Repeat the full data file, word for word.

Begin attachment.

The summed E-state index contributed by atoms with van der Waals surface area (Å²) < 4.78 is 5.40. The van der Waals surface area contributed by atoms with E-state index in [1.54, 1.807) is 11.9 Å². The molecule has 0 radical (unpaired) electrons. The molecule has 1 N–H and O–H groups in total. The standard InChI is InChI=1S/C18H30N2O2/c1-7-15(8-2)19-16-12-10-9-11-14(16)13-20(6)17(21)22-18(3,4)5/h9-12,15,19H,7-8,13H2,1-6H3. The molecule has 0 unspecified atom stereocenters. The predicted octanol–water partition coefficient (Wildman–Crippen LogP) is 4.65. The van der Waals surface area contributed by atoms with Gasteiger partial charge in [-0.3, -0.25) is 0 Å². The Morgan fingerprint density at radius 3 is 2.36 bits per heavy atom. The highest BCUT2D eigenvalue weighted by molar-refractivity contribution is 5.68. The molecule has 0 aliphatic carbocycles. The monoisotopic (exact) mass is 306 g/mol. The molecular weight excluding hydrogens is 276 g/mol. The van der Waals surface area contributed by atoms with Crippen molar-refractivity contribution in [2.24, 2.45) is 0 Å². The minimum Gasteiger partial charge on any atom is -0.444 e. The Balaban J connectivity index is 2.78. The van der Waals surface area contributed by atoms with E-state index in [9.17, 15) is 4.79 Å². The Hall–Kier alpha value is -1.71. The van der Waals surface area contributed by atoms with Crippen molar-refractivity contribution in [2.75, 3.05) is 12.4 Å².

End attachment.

The summed E-state index contributed by atoms with van der Waals surface area (Å²) < 4.78 is 5.40. The van der Waals surface area contributed by atoms with E-state index in [1.54, 1.807) is 11.9 Å². The molecule has 0 radical (unpaired) electrons. The molecule has 1 N–H and O–H groups in total. The standard InChI is InChI=1S/C18H30N2O2/c1-7-15(8-2)19-16-12-10-9-11-14(16)13-20(6)17(21)22-18(3,4)5/h9-12,15,19H,7-8,13H2,1-6H3. The molecule has 0 unspecified atom stereocenters. The predicted octanol–water partition coefficient (Wildman–Crippen LogP) is 4.65. The van der Waals surface area contributed by atoms with Gasteiger partial charge in [-0.3, -0.25) is 0 Å². The Morgan fingerprint density at radius 3 is 2.36 bits per heavy atom. The highest BCUT2D eigenvalue weighted by molar-refractivity contribution is 5.68. The molecule has 0 aliphatic carbocycles. The monoisotopic (exact) mass is 306 g/mol. The molecular weight excluding hydrogens is 276 g/mol. The van der Waals surface area contributed by atoms with Crippen molar-refractivity contribution in [2.24, 2.45) is 0 Å². The minimum Gasteiger partial charge on any atom is -0.444 e. The Balaban J connectivity index is 2.78. The van der Waals surface area contributed by atoms with E-state index in [9.17, 15) is 4.79 Å². The Hall–Kier alpha value is -1.71. The van der Waals surface area contributed by atoms with Crippen molar-refractivity contribution in [2.75, 3.05) is 12.4 Å².